Hicks Creek Natural Stream Channel Design Project
The Hicks Creek watershed includes approximately 3.9 square miles of land contained within portion of Exeter Borough and Exeter Township in Luzerne County’s Ridge and Valley physiographic province. Hicks Creek and its tributaries include an estimated 6.5 miles of streams, before joining with the Susquehanna River in the Borough of Exeter. The Hicks Creek watershed can easily be divided into essentially two characteristically different watersheds. The upper portion of the watershed, upstream of Slocum Avenue, in Exeter Borough, remains mostly undisturbed and nearly 60% is wooded. The area is largely undeveloped with single-family residential development sporadically occurring along the main thoroughfares of Schooley Avenue and Searfoss Lane. Steep valley walls characterize the area upstream of Slocum Avenue with a moderate to steep valley floor. The stream channel itself drops approximately 800’ over 2.4 miles above this point. There is a significant portion of the Hicks Creek that experiences stream flow loss midway down the Wyoming Valley at a point where previous anthracite strip mining activities has occurred and where significant alterations to the stream have occurred since the 1940s and 1950s. The watershed portion below Slocum Avenue where Hicks Creek enters the valley floor, is in striking contrast where the stream slope is very flat and the channel itself drops only around 60’ over a 2.4 mile reach before emptying into the Susquehanna River. Nearly 20% of the lower portion of the watershed are developing areas.
The area of our focus for this proposed Hicks Creek Abandoned Mine Reclamation Stream Channel Restoration Project parallels Schooley Avenue beginning at a point in a gap in the watershed, along its main stem, just below a previously constructed PA Department of Transportation Stream Channel Stabilization Project, in a southerly direction for nearly 3400 linear feet from the limits of the Coal Measures in the Northern Anthracite Coal Fields to the location of the Exeter Borough Flood Protection Project along Slocum Avenue. The center of the location for the stream channel restoration project is located within the PA Department of Abandoned Mine Reclamation’s Abandoned Mine Land Inventory System (AMLIS) Problem Area 2166. Contained within the PA2166 are several abandoned mine land features that are either listed as Priority 1 or Priority 2 Features in need of reclamation. Existing features that are still remaining to be reclaimed are subsidence openings, crop falls, and an open mine shaft or mine entry. Crop Fall Area – PA2166-01, 5.9 Acres, OSM Priority 2, Last updated 3/1/1986 W-B Office. Open Mine Entry Point – PA2166-02, no OSM Priority. Comments say it was a slope entry used by mules to pull coal out of the Exeter Mine.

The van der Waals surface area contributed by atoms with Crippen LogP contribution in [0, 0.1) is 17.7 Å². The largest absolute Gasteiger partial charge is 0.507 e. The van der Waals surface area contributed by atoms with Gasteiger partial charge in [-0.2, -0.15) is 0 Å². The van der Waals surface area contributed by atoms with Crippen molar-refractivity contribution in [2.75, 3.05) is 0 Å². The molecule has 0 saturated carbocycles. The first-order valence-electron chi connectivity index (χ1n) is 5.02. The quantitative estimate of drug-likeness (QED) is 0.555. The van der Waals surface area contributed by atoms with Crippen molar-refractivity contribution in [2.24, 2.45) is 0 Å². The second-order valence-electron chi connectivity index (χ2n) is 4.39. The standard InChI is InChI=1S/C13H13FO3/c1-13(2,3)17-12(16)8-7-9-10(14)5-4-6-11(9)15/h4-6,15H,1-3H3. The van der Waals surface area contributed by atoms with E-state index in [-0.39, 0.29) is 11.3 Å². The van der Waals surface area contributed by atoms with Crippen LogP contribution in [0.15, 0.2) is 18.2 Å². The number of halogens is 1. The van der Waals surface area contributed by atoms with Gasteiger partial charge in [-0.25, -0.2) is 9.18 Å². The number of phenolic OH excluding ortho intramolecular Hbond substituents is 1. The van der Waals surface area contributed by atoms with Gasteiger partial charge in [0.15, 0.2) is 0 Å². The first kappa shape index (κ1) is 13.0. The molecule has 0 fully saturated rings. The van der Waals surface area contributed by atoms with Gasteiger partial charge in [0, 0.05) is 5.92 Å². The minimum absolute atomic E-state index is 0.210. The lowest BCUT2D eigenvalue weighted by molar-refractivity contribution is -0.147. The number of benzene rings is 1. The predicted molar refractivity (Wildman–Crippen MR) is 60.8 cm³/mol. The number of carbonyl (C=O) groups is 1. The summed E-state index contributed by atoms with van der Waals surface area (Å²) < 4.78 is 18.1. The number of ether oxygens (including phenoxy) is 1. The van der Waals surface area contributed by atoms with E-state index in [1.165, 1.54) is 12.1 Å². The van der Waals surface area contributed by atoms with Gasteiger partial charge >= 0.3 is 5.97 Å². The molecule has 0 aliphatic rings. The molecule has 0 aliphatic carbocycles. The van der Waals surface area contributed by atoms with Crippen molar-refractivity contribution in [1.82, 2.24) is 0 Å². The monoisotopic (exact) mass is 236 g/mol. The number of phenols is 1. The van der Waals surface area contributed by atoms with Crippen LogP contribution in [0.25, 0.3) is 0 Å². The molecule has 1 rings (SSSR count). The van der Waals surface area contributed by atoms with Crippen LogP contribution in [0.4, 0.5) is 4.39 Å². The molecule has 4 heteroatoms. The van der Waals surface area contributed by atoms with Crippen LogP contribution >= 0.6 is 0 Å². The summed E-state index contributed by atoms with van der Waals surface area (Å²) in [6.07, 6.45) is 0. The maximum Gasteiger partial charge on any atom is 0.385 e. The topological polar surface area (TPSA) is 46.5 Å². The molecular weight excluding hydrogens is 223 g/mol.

While not the focus of this project, below Slocum Avenue, Hicks Creek has been significantly affected by development and stream realignments. Channelization and stream relocation affects most of the 2.4 miles of stream until it reaches its confluence near Scovell Island due to prior mining practices in the Wyoming Valley. This lower portion of the watershed is also extremely flat in topographic relief, with only a twelve foot (12’) drop in elevation over a 1.9 mile span of the Hicks Creek, which is less than a .12% slope, allowing for other environmental problems to occur such as erosion and sedimentation, stream bank erosion, flooding, and ponding of water leading to health-related concerns such as West Nile Virus. Flood control projects have also significantly altered the natural stream flow of the Hicks Creek.
To protect Exeter Township and Exeter Borough from rising flood waters of the Susquehanna River, a levee was erected at the mouth of Hicks Creek during the 1950s by the US Army Corps of Engineers (USACE) to provide flood protection to the residents of the Wyoming Valley. Another channel improvement project was competed by the PA DER in 1982. Yet the PA DEP completed another flood protection project in 2003, which included the construction of a debris basin just upstream of Slocum Avenue, channel improvements between Slocum Avenue and Sturmer Street, the construction of a widened channel cross-section, deepening of a settling basin for the fine sediment particles to settle and prevent siltation from being conveyed to the downstream portions of Hicks Creek, some minor upstream work such as gabion baskets and hard armoring along sections of stream banks and a maintenance access ramp to provide access for future sediment removal.